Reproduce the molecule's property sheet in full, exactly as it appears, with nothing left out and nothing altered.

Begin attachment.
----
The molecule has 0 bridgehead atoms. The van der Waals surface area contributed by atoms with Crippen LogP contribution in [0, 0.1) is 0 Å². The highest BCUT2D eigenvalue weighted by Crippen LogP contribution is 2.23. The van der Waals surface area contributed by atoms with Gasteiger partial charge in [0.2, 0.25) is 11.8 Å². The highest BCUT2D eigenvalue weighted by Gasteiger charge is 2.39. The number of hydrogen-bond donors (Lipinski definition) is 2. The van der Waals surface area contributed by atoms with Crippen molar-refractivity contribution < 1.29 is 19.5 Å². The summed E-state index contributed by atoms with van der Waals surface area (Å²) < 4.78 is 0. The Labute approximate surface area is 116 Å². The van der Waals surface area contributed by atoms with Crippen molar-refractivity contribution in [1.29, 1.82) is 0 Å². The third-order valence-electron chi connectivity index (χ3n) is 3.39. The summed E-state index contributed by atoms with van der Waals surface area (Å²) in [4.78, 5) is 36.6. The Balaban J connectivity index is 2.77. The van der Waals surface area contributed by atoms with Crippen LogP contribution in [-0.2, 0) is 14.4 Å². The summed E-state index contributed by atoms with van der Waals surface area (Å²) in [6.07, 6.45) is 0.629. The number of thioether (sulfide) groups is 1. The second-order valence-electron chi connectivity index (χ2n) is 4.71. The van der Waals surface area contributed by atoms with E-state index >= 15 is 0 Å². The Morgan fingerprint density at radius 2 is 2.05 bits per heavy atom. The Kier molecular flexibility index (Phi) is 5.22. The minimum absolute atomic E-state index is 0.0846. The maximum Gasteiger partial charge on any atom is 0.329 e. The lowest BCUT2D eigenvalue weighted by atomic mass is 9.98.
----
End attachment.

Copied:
The molecule has 0 bridgehead atoms. The van der Waals surface area contributed by atoms with Crippen LogP contribution in [0, 0.1) is 0 Å². The highest BCUT2D eigenvalue weighted by Crippen LogP contribution is 2.23. The van der Waals surface area contributed by atoms with Gasteiger partial charge in [0.2, 0.25) is 11.8 Å². The highest BCUT2D eigenvalue weighted by Gasteiger charge is 2.39. The number of hydrogen-bond donors (Lipinski definition) is 2. The van der Waals surface area contributed by atoms with Crippen molar-refractivity contribution < 1.29 is 19.5 Å². The summed E-state index contributed by atoms with van der Waals surface area (Å²) < 4.78 is 0. The Labute approximate surface area is 116 Å². The van der Waals surface area contributed by atoms with Crippen molar-refractivity contribution in [1.29, 1.82) is 0 Å². The third-order valence-electron chi connectivity index (χ3n) is 3.39. The summed E-state index contributed by atoms with van der Waals surface area (Å²) in [4.78, 5) is 36.6. The Balaban J connectivity index is 2.77. The van der Waals surface area contributed by atoms with Crippen LogP contribution in [-0.2, 0) is 14.4 Å². The summed E-state index contributed by atoms with van der Waals surface area (Å²) in [6.07, 6.45) is 0.629. The number of thioether (sulfide) groups is 1. The second-order valence-electron chi connectivity index (χ2n) is 4.71. The van der Waals surface area contributed by atoms with E-state index >= 15 is 0 Å². The Morgan fingerprint density at radius 2 is 2.05 bits per heavy atom. The Kier molecular flexibility index (Phi) is 5.22. The minimum absolute atomic E-state index is 0.0846. The maximum Gasteiger partial charge on any atom is 0.329 e. The lowest BCUT2D eigenvalue weighted by atomic mass is 9.98.